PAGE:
As many of you know, I have more than one job.

This is partly by choice and partly by circumstance, because I’m in a bridging sort of state right now – reaching towards where I’d like to be – which is teaching online, writing, and doing Devotional Paintings full-time – but I’m not quite there yet, ‘there’ meaning financially sustainable enough to consistently pay for the costs of monthly bills, of raising a child on my own and for paying off my student loans swiftly.

So I do other jobs, and although I sometimes feel tired of ‘doing it all’ myself, I don’t actually mind the mix of jobs because I learn so much that leads me back towards this place here, of writing to you, sharing with you, and developing what I’ve learned into offerings for you.

One of the side jobs I’ve been learning the most from lately is carpentry. House building.

I grew up around this world – my father was a carpenter and my childhood home was always mid-renovation, rather than perfectly complete.

In fact, one of the many things I wanted to be when I grew up was a carpenter, so, for the past couple years, when I’ve needed steadier supplementary work, I’ve chosen carpentry, because the thought of doing indoor arts admin/marketing/production work on a computer all day – which I’ve done in the past and am good at – makes my heart clench and my jaws clamp together and my soul shriek ‘noooooo!’

And so, for the last four months in particular, I’ve been building houses with men, learning, growing, creating tangible concrete home spaces.

It feels so good, being outside, moving my body constantly, working and learning together as a team, sitting on truck tailgates eating lunch together, hearing stories and getting to know people in the strangely intimate ways of working side by side, bodies coordinated into effort, with minimal talking.

In the process of deepening into this physical construction work, I have become more grounded, more equipped to do healing work and more abstract projects, and I’ve been learning a few things that make a lot of sense in a truly embodied way.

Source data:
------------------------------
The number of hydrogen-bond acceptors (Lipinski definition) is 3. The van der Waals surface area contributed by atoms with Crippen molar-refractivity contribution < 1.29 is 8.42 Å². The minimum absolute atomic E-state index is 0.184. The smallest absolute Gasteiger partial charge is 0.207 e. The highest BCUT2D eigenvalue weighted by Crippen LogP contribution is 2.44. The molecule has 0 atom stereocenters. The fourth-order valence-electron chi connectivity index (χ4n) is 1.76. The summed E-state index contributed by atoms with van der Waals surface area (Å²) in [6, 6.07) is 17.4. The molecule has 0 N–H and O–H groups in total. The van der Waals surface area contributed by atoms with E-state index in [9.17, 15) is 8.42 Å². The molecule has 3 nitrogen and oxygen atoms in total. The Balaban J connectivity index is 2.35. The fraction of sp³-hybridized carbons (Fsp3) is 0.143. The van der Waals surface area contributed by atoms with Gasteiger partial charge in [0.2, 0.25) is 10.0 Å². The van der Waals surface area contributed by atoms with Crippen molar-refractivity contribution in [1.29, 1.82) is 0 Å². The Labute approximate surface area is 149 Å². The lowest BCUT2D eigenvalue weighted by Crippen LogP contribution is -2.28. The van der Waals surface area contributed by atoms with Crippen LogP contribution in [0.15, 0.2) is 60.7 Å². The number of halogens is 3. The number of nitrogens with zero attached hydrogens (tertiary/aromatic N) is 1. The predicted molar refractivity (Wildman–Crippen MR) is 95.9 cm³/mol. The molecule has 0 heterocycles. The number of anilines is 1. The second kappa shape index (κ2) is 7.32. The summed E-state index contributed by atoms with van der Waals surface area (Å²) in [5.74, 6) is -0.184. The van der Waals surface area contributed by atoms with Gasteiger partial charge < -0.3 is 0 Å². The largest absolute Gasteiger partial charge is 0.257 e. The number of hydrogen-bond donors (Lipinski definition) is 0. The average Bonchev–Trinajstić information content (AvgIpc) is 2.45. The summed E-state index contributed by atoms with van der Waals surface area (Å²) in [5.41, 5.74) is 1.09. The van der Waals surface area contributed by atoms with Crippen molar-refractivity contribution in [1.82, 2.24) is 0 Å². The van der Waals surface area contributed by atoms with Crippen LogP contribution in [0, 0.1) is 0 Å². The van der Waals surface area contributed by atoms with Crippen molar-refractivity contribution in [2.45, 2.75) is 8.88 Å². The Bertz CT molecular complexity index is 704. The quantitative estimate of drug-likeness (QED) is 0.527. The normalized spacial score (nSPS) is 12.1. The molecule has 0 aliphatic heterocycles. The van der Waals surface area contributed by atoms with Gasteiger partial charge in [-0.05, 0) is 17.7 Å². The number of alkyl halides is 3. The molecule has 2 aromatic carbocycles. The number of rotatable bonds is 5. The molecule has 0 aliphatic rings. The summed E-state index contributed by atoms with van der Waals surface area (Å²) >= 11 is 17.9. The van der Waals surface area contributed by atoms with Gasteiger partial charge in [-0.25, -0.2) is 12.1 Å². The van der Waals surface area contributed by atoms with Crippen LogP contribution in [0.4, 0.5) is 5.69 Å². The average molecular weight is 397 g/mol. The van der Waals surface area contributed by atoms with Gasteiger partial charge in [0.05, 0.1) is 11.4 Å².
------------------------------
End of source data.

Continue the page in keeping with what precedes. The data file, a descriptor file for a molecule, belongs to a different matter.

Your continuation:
There are unavoidable laws that must be followed in order to build a home that remains safe and upright, and these truths also apply to healing, to personal growth and to becoming whole.

1. Gravity is non-negotiable.

There are forces in this world that we are in relationship with, and it’s foolish to deny it. Gravity is one of them. Building a house involves a constant negotiation with the basic laws of gravity – alignment is everything. If you don’t design and build a house that is balanced and stacked up on itself appropriately, it will tilt, it will bend, buckle, fold, and eventually, or dramatically (depending on how deeply you’ve ignored the laws of gravity), it will fall down.

You ignore gravity at your peril because alignment is so important.

How our physical body is stacked up on itself determines how much energy flow we’ll have, how much grace we’ll have, and it also determines joint function (if you’re collapsing onto your joints, it’s harder for them to move and stay lubricated and support comfortable movement.)

How we organize our life routines, our daily habits, these are all stacked upon our belief systems and guiding values, and if we don’t take care, we will also bend, buckle, fold and collapse from misalignment.

2. The foundation is the most important thing.

It is what everything else rests on. To create a foundation for a house, you must build footings (the concrete blocks that the house itself rests on).

These footings are below ground after the house is built, so you can’t easily see them. However, they are exactly as they sound – a wider foot of concrete that the walls of the house rests on, which spreads out the weight of the house, so that as gravity pulls the house down, the house rests on and into the earth, rather than sinking through the earth.

And so. The foundation is the most important thing, and it must be built below the surface of the earth, on undisturbed ground.